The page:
Mozilla Open Badges presents new ways for user web identification

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Victoria Nelson, Editor
Informer Technologies, Inc.

2 years ago
6
Mozilla Open Badges presents new ways for user web identification

A couple of weeks ago, Mozilla introduced the beta version of one of its actively developing projects – Open Badges, which began in late 2010 and was based on the idea of finding new ways to present user skills and abilities on the Web. With the support of its partners (e.g. the MacArthur Foundation) and impressive collaborators (among them Disney-Pixar, NASA, and Intel), Mozilla has built the Open Badges Infrastructure – a place where badges issuers and developers can get the necessary software, as well as take part in the forum discussions; while the ordinary users can have access to Mozilla's “Badges Backpack” to collect badges and manage them. In addition, the displayer account provides an ability to display digital badges on the Web, including social networks.

Open Badge BackpackOpen Badge Backpack

What's more, the Open Badges beta version has integration with Mozilla Persona project (this one was created to improve the way you sign in to web sites). Those who have registered an account can create stories about what they know and what they have achieved.

To whom it may be useful

First of all, digital badges can help provide a more complete picture about a user, recognizing a more granular set of his/her skills. Imagine a situation when you try to apply for a new job and send a resume to your potential employer. Some details on a resume are often difficult to validate. With digital badges, your employer will be able to click on a given badge to find the information about the badge's issuer, how it was earned, and more. In other words, badges can become a great supplement to the usual resume, turn it into a full story about the user – his knowledge, skills, experience, even about his interests and some personal qualities – without demanding too many typewritten pages. In addition, employers can establish which badges suit the job-relevant skills and which don't.

The Open Badge Infrastructure can be very attractive for businessmen who aim to promote their brands, for teachers extending the value of their students' learning experiences, and for enthusiasts who want to create a new community, to name but a few.

The Project is still under development and everyone can take part in the process of creating new badges. Mozilla provides a good platform which developers can join to get access to all the specifications, tools and services, as well as discuss with other members all the details related to the Open Badges development problems.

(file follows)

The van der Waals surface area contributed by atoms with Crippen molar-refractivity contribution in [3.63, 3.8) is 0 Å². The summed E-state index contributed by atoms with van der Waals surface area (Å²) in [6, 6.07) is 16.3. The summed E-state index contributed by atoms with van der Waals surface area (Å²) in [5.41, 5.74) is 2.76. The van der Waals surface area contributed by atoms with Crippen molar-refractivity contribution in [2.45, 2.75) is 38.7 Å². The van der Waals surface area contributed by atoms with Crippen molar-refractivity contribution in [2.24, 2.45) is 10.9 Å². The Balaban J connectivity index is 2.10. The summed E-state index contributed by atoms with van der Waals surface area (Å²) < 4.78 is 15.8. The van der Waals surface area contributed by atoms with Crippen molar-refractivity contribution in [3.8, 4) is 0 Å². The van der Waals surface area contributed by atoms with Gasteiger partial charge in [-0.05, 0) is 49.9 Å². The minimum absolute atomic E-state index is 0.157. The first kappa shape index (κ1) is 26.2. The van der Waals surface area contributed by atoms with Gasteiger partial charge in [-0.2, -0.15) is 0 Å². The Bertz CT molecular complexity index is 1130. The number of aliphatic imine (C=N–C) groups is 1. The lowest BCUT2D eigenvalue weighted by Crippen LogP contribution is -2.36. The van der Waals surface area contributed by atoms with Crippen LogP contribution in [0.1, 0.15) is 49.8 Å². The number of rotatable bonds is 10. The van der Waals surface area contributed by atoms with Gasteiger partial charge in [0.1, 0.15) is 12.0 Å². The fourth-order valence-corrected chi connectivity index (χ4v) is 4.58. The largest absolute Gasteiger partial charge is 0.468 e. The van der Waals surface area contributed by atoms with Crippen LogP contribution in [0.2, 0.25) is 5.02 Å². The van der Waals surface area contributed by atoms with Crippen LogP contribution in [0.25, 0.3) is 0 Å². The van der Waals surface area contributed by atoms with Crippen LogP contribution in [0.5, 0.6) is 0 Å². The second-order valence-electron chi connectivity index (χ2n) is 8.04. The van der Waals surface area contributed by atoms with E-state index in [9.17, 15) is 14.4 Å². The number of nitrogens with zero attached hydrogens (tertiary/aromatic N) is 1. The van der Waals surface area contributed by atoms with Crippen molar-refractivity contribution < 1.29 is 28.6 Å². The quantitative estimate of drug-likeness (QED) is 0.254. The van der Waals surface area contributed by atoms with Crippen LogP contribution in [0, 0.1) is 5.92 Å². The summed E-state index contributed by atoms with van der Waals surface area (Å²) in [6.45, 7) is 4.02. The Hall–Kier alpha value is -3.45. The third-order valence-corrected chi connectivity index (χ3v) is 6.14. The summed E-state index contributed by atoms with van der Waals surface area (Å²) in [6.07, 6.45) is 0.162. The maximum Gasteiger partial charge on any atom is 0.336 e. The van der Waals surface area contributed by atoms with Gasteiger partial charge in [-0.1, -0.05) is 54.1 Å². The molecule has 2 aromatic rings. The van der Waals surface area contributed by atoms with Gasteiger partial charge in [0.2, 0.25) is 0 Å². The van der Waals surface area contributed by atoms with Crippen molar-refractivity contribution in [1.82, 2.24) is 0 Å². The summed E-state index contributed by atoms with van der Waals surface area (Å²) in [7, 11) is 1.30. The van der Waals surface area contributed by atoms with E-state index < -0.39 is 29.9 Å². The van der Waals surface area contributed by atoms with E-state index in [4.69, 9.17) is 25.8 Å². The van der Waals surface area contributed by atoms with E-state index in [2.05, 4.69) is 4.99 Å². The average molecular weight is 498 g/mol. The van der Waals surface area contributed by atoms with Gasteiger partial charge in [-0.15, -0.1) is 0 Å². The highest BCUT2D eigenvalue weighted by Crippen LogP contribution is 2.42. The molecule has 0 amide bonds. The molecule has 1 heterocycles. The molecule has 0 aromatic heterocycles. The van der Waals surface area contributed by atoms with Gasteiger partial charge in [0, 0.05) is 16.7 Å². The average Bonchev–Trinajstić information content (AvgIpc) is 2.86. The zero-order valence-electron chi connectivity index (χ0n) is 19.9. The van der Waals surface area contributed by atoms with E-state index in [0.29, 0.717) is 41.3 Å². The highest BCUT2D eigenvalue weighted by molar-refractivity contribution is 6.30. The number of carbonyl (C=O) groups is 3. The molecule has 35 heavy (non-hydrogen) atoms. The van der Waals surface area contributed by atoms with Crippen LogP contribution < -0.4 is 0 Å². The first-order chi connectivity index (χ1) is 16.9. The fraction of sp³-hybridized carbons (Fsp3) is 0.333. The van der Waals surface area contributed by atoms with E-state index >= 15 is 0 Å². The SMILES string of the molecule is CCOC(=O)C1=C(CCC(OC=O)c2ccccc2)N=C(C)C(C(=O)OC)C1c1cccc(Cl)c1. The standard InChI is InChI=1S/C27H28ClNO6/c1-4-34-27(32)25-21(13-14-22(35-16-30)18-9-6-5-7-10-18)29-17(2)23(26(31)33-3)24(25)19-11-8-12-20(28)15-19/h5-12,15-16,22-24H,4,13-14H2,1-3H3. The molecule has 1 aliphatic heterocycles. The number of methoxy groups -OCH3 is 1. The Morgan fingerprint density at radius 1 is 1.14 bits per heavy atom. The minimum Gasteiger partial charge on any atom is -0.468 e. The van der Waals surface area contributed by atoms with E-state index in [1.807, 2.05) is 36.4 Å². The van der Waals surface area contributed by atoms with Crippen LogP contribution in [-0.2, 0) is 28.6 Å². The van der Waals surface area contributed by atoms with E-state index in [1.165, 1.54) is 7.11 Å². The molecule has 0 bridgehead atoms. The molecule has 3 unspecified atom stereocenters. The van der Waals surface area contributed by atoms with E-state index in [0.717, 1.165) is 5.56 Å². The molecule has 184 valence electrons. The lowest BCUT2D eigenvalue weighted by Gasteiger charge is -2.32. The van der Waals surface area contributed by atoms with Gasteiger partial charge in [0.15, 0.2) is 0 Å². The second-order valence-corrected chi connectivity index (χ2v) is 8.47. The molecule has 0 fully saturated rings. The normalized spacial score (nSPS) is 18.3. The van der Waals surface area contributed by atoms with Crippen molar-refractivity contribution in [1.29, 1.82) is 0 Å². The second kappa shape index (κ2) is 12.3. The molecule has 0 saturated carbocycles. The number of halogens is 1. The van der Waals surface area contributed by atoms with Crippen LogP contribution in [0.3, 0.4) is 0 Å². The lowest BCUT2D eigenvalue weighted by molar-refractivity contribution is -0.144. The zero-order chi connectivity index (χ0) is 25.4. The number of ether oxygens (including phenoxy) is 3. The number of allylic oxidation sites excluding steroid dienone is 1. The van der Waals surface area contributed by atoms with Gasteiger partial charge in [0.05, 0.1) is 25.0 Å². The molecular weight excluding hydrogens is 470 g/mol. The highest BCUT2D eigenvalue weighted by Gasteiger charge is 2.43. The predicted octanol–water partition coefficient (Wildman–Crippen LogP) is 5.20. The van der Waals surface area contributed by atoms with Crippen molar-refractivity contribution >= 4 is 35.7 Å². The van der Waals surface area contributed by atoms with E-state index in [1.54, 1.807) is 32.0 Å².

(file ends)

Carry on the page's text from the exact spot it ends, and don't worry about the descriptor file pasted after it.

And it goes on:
NASA badges exampleNASA badges example

  • 6
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  • Discussion

    • 0
      Hans Goatse.inger 2 years ago

      I don't know, I don't think the thing will find much recognition. Farming badges can be as much of a cheat as heaping loads of nonsense in your CV. The only way to prove whether someone's job skills are okay is to have a personal talk with them at an interview or give them some challenging test. And I'd give much more credit to the previous job experience, mentioned in a CV, rather than rely on a bunch of badges on a Mozilla site. A trolglodyte am I...

    • 0
      D. Yessa 2 years ago

      Could you explain how NASA participates??

      • 0
        VikiNel 2 years ago

        NASA has elaborated some robotics badges to award students of NASA Office of Education. Please consider this link: http://www.dmlcompetition.net/Competition/4/badges-projects.php?id=2247

    • 0
      Danford Blitz 2 years ago

      I think people can develop a special code of badges for skills pointed in CV. Yes, of course, it is not reliable but it's illustrative so employers won't need to waste time on looking intently at your CV to understand whether a potential worker indicates the skill needed. If you have a badge, then you'll be asked for an interview. It'll be something like a precondition for a further talk.

      • 0
        Hans Goatse.inger Last year

        Which automatically relegates evaluation of your personal skills, abilities and achievements to mere automated checking of whether there is or there is no badge.
        Moreover, we all know that the formal absence of some certificates, badges or what-not doesn't automatically imply that you'll do worse in this or that job. Look at Stevie Jobs: that guy didn't graduate even, which would automatically excluded him from the candidates' list for most of the jobs today.
        Better headhunting doesn't mean automated sorting out of badges or some other similar stuff, it means the ability to spot the right person through the CV usual nonsense.

    • 0
      selcan1 Last year

      I'm not sure that it will be popular among users. To tell the truth I can hardly understand the real purpose of these badges.


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